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Computed Tomography (CT)

What is a CT scan?

A computed tomography (CT) scanner is a specialised  X-ray machine that uses computer techniques to produce images of your body from many angles. To obtain these images the X-ray tube inside the scanner moves rapidly around your body while you lie flat on a table. When scanning some joints, contrast (dye) may also need to be injected into the joint to enable enhanced visualisation of certain anatomical structures. Your referring doctor will advise you if this is required, and we will make your booking accordingly. There are two types of CT examinations, Diagnostic imaging and Interventional procedures.

Diagnostic imaging

The CT scanner is used to produce images of your body ready for diagnosis of symptoms and disease.


The CT scanner is used to produce images that allow the Radiologist to guide the position of a needle for accurate and localised delivery of medications. For more information on our CT Interventional procedures, please see the links below;

How is a CT performed?

A Radiographer will perform the examination. A Radiologist will report on the images. For certain scans, you may require an injection of contrast (dye). You will be given a questionnaire prior to the scan to determine if you have any contraindications to the X-ray dye. Our staff will be able to answer any of your questions.

You may need to hold your breath for a short time during the scan.

Are there any risks?

You will receive a very small dose of X-ray radiation. The benefits of detecting disease are believed to outweigh the potential risk of receiving such a small dose. The scanner at Fowler Simmons Radiology uses the lowest radiation dose possible. You must advise the radiographer if you are pregnant or think you may be pregnant.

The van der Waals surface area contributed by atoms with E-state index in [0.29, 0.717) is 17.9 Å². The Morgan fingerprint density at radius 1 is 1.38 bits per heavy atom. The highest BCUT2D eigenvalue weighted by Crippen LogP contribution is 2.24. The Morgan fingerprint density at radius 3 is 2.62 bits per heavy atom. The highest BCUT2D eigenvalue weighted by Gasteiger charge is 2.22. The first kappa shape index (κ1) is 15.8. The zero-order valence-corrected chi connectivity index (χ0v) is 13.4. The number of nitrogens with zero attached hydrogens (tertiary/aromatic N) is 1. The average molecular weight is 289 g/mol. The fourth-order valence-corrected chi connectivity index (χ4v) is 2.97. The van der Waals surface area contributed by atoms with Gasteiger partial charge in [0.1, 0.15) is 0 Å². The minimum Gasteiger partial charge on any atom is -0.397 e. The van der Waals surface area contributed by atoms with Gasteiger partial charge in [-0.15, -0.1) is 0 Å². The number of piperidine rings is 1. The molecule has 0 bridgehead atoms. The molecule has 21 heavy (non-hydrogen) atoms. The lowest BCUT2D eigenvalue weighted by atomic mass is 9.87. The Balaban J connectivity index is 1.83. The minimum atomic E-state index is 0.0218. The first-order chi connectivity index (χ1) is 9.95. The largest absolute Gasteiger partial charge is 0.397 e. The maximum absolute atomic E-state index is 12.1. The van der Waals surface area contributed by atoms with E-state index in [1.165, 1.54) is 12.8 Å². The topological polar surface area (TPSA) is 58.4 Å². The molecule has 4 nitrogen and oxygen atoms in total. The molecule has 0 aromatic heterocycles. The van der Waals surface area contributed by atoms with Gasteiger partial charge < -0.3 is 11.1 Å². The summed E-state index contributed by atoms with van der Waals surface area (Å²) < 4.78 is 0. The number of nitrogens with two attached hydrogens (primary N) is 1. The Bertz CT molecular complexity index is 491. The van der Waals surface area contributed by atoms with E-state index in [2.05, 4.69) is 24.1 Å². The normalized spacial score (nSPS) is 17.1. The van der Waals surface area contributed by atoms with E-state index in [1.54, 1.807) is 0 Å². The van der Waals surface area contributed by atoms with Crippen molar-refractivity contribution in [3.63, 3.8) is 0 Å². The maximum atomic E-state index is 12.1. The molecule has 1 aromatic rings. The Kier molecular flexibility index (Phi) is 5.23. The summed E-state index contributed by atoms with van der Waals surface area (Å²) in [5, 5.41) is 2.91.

Preparation needed prior to the examination

Your own doctor will be able to tell you which of the following types of scans has been requested. Some scans require preparation and others do not. If you are diabetic please discuss your medications with our booking staff.

  • Head Scans
    No preparation is required for a head scan.
  • Chest, Abdomen or Pelvis Scans
    Have nothing to eat or drink for 4 hours before your appointment. A small amount of water is permitted. Please take any regular medication unless instructed not to by our staff.
  • Kidney or Bladder Scans
    No preparation is required for kidney or bladder scans.
  • Neck Scans
    No preparation is required for neck scans.
  • Spine Scans
    No preparation is required for spine scans.
  • Musculoskeletal or Extremity Scans
    No preparation is required for musculoskeletal or extremity scans.

How long will it take?

Most examinations will take around 10 minutes. Some scans require specialised processing and analysis. These can take longer. Results will be sent through to your referring doctor.

Things we need to know from you

Please inform the Radiology staff of any of the following:

  1. If you are allergic to any medications, anaesthetic agent or X-ray contrast.
  2. If you suffer from diabetes.
  3. If you are feeling unwell or need to cancel your appointment please ring our office as soon as possible on (08) 8229 2100.

Note to female patients: If you are pregnant, or suspect you may be, or if you are breast feeding please advise us before your appointment.

Important things you must bring to your appointment

  • A referral from your health care professional
  • Medicare card
  • Pension/Concession card
  • Any previous films/x-rays
  • WorkCover/Motor Vehicle Accident claim details (if applicable) i.e. claim number, name of employer or insurer.


Please feel free to contact our staff at any time if you have any questions or concerns on (08) 8229 2100.